FORT WAYNE, Ind. (Indiana’s NewsCenter) – The City of Fort Wayne is inching closer to finalizing plans that will begin another major roads project that will widen and straighten State Boulevard.
The construction, set to begin in 2013, will focus on widening State Boulevard from its current two-lane format to a four-lane format. Additionally, the City will soften the curves on State Boulevard by Eastbrook and Westbrook Drives. The project is also being performed in conjunction with work on the Spy Run Creek bridge, which is being raised more than seven feet to combat annual flooding issues.
Tom Cain, urban designer for the City of Fort Wayne, says issues of congestion and safety were driving factors for making the changes to State Boulevard.
“State Boulevard has terrible congestion problems, especially with Clinton Street and Spy Run Avenue. It also has a number of safety problems because of the tight curves that were built into this when it was laid out nearly 100 years ago.”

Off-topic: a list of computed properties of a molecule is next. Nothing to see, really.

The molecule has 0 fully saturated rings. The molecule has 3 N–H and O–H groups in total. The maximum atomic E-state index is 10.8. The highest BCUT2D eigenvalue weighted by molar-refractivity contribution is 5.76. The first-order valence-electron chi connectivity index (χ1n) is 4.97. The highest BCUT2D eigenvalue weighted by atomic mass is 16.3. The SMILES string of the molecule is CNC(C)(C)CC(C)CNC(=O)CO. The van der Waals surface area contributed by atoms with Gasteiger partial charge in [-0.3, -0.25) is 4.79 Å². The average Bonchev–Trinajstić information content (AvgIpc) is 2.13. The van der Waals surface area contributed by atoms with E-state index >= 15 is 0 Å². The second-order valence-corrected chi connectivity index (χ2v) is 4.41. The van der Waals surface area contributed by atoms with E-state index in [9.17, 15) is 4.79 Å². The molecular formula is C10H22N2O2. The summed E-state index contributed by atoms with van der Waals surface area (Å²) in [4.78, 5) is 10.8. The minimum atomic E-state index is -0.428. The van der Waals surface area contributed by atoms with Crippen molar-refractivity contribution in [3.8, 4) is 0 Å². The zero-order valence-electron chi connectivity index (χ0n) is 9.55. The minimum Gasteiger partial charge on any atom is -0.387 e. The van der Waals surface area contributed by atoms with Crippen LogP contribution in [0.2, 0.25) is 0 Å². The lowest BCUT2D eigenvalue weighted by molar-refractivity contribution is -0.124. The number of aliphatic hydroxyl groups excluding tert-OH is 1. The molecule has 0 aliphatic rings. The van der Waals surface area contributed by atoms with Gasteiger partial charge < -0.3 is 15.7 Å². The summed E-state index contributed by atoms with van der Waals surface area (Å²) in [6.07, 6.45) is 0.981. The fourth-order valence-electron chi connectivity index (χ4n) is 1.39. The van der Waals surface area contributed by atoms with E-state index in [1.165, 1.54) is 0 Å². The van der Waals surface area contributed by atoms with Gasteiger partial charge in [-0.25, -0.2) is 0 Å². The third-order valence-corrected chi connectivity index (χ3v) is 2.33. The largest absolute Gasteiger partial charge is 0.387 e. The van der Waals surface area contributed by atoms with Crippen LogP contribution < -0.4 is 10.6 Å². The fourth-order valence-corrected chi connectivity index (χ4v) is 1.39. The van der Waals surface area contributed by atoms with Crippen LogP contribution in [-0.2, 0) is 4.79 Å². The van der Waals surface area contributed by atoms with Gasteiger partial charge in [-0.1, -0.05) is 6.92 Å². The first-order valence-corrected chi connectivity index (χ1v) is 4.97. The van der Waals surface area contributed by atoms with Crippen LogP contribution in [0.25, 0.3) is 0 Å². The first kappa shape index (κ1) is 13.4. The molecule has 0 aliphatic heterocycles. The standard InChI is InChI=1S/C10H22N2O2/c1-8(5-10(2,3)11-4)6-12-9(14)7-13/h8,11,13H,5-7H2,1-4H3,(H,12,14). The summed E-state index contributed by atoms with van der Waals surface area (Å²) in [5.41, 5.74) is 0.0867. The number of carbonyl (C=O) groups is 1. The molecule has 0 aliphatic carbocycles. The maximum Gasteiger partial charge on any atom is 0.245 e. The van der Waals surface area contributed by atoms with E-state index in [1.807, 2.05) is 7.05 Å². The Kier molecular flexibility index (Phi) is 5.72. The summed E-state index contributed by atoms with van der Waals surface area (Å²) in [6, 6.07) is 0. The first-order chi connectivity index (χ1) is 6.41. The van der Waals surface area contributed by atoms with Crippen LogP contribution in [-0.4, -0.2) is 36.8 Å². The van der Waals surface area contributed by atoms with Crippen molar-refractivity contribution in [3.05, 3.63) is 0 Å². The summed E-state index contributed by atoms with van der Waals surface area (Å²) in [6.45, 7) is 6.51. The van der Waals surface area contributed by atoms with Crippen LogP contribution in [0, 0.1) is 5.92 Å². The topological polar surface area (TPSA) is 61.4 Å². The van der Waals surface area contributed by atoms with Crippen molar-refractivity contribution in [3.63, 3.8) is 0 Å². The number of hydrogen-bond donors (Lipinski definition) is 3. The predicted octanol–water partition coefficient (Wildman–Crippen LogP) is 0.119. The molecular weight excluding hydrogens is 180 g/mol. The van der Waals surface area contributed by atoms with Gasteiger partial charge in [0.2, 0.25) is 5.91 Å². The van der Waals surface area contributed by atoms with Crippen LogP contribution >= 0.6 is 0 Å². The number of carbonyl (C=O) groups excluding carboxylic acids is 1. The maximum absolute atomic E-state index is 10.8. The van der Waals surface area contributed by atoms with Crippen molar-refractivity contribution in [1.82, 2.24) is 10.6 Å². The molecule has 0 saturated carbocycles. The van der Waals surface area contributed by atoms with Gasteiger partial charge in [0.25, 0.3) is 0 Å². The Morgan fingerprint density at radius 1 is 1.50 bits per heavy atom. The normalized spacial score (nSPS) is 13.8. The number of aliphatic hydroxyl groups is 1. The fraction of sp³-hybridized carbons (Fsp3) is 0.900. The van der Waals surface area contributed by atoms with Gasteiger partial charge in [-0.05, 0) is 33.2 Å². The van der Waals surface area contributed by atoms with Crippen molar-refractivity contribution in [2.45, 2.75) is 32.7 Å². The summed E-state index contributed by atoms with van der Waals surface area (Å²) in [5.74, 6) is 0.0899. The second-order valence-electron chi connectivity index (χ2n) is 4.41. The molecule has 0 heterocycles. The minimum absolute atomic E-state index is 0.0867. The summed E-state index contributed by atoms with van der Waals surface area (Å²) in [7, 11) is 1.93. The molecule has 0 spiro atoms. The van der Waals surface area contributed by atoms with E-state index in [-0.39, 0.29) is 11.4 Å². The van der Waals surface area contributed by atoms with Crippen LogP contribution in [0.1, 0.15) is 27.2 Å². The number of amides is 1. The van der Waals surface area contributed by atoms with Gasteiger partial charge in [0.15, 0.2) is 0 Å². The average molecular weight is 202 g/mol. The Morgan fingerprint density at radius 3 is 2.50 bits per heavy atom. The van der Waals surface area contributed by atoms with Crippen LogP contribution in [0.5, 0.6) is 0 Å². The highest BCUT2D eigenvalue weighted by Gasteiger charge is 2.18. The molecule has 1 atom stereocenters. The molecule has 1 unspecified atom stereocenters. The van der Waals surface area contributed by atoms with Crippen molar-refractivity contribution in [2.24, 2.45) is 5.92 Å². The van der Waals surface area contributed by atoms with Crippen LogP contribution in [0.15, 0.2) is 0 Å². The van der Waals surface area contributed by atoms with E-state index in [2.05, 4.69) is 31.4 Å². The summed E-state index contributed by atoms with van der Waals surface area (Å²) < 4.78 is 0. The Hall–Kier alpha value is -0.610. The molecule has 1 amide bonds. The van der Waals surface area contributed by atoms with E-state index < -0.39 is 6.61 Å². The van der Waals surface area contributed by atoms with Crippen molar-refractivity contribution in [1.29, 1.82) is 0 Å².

Cain says he and city engineers are addressing concerns over the historic character of the area, which for some community members has been a touchy issue.
"We want this area to feel very much like you're passing through a neighborhood. So it will have the typical elements of park strips and street trees and ornamental lighting, sidewalks and even a multi-use path on the south side so that anyone who is driving through this area, or walking or biking through this area, feels like they're connected to the neighborhood."
Homes on Westbrook Drive have already been purchased by the City of Fort Wayne for greater flood control. Eastbrook Drive homes were being purchased for flood control purposes as well. That endeavor was paused however once the State Boulevard planning began because of federal funding issues.
"We've already purchased property on Westbrook, but the continued purchase of properties on Eastbrook has been stopped for the moment until the details of the State Boulevard project get worked out."
The first phase of the project will focus on the area between Spy Run Avenue and Clinton Street. The second phase, expected to begin in 2014, will focus on the area between Clinton Street and Cass Street.
The total cost of the project is $11 million with 80 percent of the funds coming from the federal government.
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